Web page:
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On 28-Sep-06, at 2:43 PM, Glenn Maynard wrote:

On Thu, Sep 28, 2006 at 02:07:06PM -0500, Rici Lake wrote:
But there is a way to speed up Lua->C function calls:

Interesting ideas. But I think the best way of speeding up the Lua->C
interface is to call it less often; i.e. design higher-level

I want (hypothetically) to implement an inner-loop character count
function for UTF-8 (like strlen, but returns the number of whole
characters).  It's inner-loop, so I can't have all that horrible
function call overhead.  Can you suggest the higher-level interface
that you have in mind that would solve this?  (Without hardcoding
anything specific to my narrow purpose into the Lua core, of course.)

I wrote one of those and I don't find that the horrible function call overhead is much of a problem. If you want it, I'll post it somewhere. I also wrote it in pure Lua, which is somewhat slower but still acceptable for most practical applications.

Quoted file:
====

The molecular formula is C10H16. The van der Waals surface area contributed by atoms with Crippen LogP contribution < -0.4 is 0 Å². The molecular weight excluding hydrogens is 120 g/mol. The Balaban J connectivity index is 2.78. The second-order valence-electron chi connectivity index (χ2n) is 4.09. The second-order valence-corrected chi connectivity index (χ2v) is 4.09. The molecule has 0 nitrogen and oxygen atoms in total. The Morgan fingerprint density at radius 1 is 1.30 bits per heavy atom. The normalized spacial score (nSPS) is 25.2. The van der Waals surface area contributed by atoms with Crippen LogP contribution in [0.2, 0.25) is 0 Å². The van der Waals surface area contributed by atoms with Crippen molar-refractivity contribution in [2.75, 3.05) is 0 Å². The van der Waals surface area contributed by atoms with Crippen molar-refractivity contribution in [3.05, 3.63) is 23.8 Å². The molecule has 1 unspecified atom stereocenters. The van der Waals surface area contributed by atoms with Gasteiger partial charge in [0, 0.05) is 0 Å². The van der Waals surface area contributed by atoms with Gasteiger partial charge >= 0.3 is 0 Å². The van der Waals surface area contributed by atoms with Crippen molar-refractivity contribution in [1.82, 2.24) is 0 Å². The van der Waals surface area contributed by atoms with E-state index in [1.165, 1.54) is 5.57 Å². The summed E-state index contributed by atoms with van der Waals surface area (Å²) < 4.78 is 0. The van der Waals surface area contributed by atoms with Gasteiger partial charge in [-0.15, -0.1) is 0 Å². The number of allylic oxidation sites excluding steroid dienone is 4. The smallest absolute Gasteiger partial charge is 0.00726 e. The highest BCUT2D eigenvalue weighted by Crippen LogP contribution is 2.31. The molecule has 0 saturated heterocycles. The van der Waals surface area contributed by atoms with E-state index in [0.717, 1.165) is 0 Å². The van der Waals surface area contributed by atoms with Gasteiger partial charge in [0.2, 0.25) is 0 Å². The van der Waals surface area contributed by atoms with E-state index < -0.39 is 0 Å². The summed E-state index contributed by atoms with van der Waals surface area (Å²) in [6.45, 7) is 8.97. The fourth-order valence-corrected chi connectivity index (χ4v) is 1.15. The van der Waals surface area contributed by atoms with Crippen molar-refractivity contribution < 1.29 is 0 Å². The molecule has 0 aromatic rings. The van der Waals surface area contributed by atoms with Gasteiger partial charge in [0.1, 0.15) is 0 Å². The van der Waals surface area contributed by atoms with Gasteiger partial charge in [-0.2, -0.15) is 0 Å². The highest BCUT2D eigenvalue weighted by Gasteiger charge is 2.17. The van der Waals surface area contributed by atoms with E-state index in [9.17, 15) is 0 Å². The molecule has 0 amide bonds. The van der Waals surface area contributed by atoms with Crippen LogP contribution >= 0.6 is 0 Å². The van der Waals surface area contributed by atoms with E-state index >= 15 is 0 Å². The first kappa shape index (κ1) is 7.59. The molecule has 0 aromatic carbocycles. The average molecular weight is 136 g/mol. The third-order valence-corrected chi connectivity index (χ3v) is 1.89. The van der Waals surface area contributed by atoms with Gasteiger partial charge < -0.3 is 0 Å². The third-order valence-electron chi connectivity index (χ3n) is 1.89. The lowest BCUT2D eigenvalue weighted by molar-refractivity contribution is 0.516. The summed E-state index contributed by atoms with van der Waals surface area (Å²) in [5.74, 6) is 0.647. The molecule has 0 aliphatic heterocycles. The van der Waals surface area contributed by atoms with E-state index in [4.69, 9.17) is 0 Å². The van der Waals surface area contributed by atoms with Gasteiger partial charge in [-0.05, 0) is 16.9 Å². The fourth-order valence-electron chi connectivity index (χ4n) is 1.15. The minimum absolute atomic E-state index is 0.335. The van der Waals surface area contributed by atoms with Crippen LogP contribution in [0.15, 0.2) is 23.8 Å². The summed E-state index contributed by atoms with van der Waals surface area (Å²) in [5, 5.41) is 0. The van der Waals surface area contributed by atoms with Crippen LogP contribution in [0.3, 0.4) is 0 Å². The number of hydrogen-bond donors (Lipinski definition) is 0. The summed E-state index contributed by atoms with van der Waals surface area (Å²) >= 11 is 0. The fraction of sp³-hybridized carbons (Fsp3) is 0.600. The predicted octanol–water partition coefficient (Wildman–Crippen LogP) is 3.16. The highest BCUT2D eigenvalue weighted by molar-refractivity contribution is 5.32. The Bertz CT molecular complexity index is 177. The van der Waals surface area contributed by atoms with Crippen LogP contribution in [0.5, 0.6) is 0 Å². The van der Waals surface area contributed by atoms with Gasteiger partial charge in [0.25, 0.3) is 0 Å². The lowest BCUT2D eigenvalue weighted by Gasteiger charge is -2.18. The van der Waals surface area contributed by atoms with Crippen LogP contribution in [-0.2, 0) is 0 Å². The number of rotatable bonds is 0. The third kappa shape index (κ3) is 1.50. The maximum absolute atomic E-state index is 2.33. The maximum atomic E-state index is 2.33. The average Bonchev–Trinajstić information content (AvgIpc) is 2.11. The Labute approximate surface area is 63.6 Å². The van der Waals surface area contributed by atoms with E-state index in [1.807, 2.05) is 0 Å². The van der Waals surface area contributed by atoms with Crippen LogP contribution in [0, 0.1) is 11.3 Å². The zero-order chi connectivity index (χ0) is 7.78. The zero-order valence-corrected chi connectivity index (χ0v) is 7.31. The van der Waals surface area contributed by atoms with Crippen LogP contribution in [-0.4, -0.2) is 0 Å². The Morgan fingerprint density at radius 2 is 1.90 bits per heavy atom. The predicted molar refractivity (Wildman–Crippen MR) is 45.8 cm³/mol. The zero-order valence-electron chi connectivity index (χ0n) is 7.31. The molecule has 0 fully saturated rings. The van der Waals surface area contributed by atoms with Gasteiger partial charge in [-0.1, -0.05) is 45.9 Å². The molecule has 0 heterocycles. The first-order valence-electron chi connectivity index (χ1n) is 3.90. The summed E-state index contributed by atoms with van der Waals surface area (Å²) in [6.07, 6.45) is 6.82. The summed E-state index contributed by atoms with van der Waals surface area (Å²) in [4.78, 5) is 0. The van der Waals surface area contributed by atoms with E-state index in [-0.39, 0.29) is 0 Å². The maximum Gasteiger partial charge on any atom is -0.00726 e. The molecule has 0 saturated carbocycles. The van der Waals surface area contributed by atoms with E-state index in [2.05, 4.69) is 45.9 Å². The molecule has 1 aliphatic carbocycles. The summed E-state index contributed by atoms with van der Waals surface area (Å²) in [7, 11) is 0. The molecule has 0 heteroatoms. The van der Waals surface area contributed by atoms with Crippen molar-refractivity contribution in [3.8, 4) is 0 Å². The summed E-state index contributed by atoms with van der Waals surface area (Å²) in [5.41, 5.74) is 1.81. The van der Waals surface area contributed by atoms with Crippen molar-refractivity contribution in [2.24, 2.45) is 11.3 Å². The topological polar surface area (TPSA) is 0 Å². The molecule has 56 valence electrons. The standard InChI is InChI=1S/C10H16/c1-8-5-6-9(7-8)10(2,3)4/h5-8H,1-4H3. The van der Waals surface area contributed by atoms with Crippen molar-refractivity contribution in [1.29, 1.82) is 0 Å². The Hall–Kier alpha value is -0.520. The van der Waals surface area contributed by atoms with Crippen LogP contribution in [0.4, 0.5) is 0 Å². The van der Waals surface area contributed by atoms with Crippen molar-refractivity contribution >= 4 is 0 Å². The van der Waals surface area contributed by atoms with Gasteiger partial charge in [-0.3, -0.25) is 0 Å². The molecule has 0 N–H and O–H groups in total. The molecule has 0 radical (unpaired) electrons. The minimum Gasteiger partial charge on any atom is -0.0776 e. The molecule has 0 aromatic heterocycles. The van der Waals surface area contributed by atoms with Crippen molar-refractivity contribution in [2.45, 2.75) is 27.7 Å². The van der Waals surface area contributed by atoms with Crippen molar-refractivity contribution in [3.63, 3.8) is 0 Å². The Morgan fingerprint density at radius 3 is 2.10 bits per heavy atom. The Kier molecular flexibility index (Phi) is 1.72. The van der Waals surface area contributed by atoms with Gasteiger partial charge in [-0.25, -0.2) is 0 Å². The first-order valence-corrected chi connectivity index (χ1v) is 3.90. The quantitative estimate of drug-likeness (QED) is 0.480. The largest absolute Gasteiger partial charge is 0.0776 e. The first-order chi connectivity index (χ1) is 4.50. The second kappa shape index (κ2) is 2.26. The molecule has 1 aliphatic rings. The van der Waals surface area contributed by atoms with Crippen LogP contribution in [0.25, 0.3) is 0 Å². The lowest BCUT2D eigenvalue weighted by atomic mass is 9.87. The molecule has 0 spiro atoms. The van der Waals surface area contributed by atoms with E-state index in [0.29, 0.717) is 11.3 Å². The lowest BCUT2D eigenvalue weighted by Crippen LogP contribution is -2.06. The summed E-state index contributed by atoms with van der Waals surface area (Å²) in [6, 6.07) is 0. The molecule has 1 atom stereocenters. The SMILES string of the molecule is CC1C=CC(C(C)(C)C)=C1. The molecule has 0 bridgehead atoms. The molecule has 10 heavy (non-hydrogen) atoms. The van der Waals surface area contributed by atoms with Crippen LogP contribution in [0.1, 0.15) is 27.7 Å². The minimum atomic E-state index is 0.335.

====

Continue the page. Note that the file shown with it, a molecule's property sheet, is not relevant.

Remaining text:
But I hardly ever use it. What I usually want to know about UTF-8 strings is not how many UTF-8 codes there happen to be, but rather how big the rendered string would be. There are also a number of useful regex-like interfaces which can be applied to UTF-8 strings, but none of them require counting codes.

Now, I do often prototype such programs in Lua, but the intent is generally to write them in C, as higher-level interfaces (which don't require modifying the Lua core at all.)

The optimizations you mention seem to apply to the math library only
(nowhere else would prototypes which only involve lua_Numbers be
common), but I can see that speeding up the math library would be a

He only gave examples using lua_Numbers; it would also, presumably,
support strings.

Sure. However, except for very small strings, the cost of a function call is hardly noticeable.

Certainly in the case of the math library, the cost of a function call is noticeable in relation to the cost of computing a sine or cosine.

By the way, am I missing something, or are you a different Glenn Maynard from the one who said that efficiency wasn't a good reason to introduce new operators like % and #?